After all, if they get too stressed and overwhelmed, they won't be able to look after their loved one or friend.

Being part of the health care team

Remember that caregiving is a team effort

If you are caring for a person with cancer, you are a very important part of the cancer patient's care team. Your role may change over the course of treatment. For example, you may provide mainly emotional support at the time of diagnosis, and take on daily tasks later on. You may help your loved one with household chores, personal hygiene, going to the doctor, and even paying bills. 

A caregiver is a member of an important health care team of family, friends, volunteers, medical professionals, and health workers. Each member of the team offers different skills and strengths to provide effective care. If you are the main caregiver, help each team member express concerns, opinions, and emotions. Also, make sure that the person with cancer has a central role in all discussions and decisions, if possible.

 You could also develop a relationship with one or two key members of the health care team, such as a social worker or patient educator. It may help you feel more at ease to have direct contact with someone involved in the medical care of your loved one. 

Cancer caregivers need to take care of themselves 

Here are some suggestions for caregivers to start to take care of their needs

Don't feel guilty

Don't let the illness of the person you are caring for make you neglect your needs through guilt.  You can't help someone else if your levels of energy and patience are low.

Make a happy list

Write down some of the things that help you feel joy and make time to do them, such as

  • playing a good song
  • going for a walk
  • taking a bubble bath


It's very important to keep up healthy sleep habits.

Don't get disconnected from the people you care about

Caregivers can place a big strain on families. Carers sometimes say that friends and family disappear once caring begins. This can lead to feelings of isolation and resentment.

If you can make some time for a quick call or catch up, share some moments in front of the tv or have a night out with those not involved in your caregiving, it can help you focus more on your life outside of caregiving. This can give you a renewed energy for helping your friend with cancer.

Don't be hard on yourself

Be sure to recognize your stress and take steps to help you ease this strain.

Talk about it

If you can talk to someone not as close to the cancer patient as you are, about what you are facing, it may be that they will see any issues you have in a new light. Even if they have no suggestions or offers of help, just talking about your concerns as a caregiver, your needs and stresses can help you cope a bit better. You could also check out this caregivers forum.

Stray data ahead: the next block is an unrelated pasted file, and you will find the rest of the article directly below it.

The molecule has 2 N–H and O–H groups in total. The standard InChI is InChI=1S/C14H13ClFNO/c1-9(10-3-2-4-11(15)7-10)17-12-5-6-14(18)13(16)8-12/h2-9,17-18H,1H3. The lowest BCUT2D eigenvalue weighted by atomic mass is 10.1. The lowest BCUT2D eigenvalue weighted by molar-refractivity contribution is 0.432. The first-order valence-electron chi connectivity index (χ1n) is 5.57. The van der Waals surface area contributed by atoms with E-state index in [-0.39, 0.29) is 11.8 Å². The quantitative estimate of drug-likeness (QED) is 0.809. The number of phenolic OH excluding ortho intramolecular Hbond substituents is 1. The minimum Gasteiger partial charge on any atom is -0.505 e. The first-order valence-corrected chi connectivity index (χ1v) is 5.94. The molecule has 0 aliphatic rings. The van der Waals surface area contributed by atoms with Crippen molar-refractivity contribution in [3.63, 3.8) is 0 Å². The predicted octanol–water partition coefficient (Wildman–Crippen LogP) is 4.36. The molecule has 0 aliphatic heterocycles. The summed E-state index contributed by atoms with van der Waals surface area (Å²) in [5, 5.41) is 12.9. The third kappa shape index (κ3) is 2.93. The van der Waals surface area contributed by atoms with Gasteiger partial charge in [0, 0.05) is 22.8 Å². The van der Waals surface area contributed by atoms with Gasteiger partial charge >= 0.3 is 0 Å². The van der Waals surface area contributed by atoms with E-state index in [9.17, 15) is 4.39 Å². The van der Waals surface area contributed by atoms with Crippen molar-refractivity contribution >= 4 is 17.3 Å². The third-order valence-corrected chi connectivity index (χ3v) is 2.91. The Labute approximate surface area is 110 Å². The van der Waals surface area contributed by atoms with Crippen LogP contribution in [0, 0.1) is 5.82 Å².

Ask for help

If you are finding the caregiver role hard, you could reach out to an oncology social worker. This is a professional who can devise a personalized plan to help you cope with your role as a caregiver.

Carers UK is a charity that supports carers, many of whom are stretched to the limit. Carers UK are there to listen, to give expert information and advice tailored to the situation.  They champion the carers' rights and support them in finding new ways to manage at home, at work, or wherever they are.

Get active

When caring for someone else its often the case that can't find the time and motivation to take part in physical activity.

Doing physical activity might be far from your mind when you’re juggling your work and looking after your family member or friend but, to support both your physical and mental health, it’s important to find time for you.

Katherine Wilson (Head of Employers for Carers)

Join a caregivers support group

Spending some time talking to people who understand what you’re going through can help tremendously. Check our cancer directory and cancer event listings to see if there are any support groups near you.

Take a break and don't feel bad

A sense of guilt and anxiety can put you off setting aside necessary time for yourself. You may wonder if the person you care for will be well looked after in your absence or whether they might feel left behind or neglected? But do consider having some time away, it may be just what you need.

Final thoughts

We have tried to emphasize the impotence of caregivers looking after themselves as well as their friend or loved one with cancer. If you have any more tips or advice, or don't agree with what we have said, please do let us know

Thoughtful self care gifts for a cancer caregiver

Further reading

Five Lessons I Learnt Caring For Someone With Cancer-Plus A Daily Tonic

Cancer Articles Written By An Expert Team, Partners, and Friends.

Cancer Care Parcel: FAQ About Our Gifts

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3 comments on “Cancer Caregivers Need To Take Care Of Themselves Too!”

  1. What a fantastic idea this is exactly what is needed, I am a survivor if breast cancer, I no.only to well how low, and receiving a parcel would have been amazing, would love to.come on.board.and help in anyway I can